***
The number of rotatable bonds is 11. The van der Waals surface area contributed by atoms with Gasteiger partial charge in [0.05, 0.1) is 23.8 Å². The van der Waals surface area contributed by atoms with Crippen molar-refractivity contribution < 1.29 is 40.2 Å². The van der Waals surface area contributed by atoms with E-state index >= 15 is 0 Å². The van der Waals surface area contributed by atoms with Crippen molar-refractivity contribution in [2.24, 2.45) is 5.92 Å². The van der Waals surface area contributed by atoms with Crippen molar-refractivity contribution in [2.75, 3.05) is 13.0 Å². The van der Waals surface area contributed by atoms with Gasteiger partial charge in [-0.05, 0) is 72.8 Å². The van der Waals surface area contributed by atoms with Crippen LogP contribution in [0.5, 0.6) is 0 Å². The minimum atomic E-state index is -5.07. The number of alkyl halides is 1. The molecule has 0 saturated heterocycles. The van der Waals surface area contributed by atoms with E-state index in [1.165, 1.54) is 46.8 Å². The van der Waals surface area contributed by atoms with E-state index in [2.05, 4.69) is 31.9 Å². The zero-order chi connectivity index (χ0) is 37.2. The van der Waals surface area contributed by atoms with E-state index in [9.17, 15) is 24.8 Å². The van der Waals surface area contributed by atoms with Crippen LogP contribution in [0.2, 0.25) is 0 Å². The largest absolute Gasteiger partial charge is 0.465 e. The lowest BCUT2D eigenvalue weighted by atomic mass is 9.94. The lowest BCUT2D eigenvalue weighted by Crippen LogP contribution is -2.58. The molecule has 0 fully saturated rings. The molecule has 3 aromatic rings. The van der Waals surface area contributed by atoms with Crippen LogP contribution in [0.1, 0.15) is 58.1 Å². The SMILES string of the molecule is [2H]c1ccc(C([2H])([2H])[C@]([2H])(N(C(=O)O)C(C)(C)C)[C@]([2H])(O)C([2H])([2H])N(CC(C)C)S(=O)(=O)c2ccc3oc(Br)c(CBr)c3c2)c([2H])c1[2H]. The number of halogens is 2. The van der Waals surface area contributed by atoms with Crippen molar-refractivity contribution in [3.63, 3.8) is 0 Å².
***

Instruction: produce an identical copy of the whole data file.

The number of rotatable bonds is 11. The van der Waals surface area contributed by atoms with Gasteiger partial charge in [0.05, 0.1) is 23.8 Å². The van der Waals surface area contributed by atoms with Crippen molar-refractivity contribution < 1.29 is 40.2 Å². The van der Waals surface area contributed by atoms with E-state index >= 15 is 0 Å². The van der Waals surface area contributed by atoms with Crippen molar-refractivity contribution in [2.24, 2.45) is 5.92 Å². The van der Waals surface area contributed by atoms with Crippen molar-refractivity contribution in [2.75, 3.05) is 13.0 Å². The van der Waals surface area contributed by atoms with Gasteiger partial charge in [-0.05, 0) is 72.8 Å². The van der Waals surface area contributed by atoms with Crippen LogP contribution in [0.5, 0.6) is 0 Å². The minimum atomic E-state index is -5.07. The number of alkyl halides is 1. The molecule has 0 saturated heterocycles. The van der Waals surface area contributed by atoms with E-state index in [1.165, 1.54) is 46.8 Å². The van der Waals surface area contributed by atoms with E-state index in [2.05, 4.69) is 31.9 Å². The zero-order chi connectivity index (χ0) is 37.2. The van der Waals surface area contributed by atoms with E-state index in [9.17, 15) is 24.8 Å². The van der Waals surface area contributed by atoms with Crippen LogP contribution in [0.2, 0.25) is 0 Å². The largest absolute Gasteiger partial charge is 0.465 e. The lowest BCUT2D eigenvalue weighted by atomic mass is 9.94. The lowest BCUT2D eigenvalue weighted by Crippen LogP contribution is -2.58. The molecule has 0 fully saturated rings. The molecule has 3 aromatic rings. The van der Waals surface area contributed by atoms with Crippen LogP contribution in [0.1, 0.15) is 58.1 Å². The SMILES string of the molecule is [2H]c1ccc(C([2H])([2H])[C@]([2H])(N(C(=O)O)C(C)(C)C)[C@]([2H])(O)C([2H])([2H])N(CC(C)C)S(=O)(=O)c2ccc3oc(Br)c(CBr)c3c2)c([2H])c1[2H]. The number of halogens is 2. The van der Waals surface area contributed by atoms with Crippen molar-refractivity contribution in [3.63, 3.8) is 0 Å².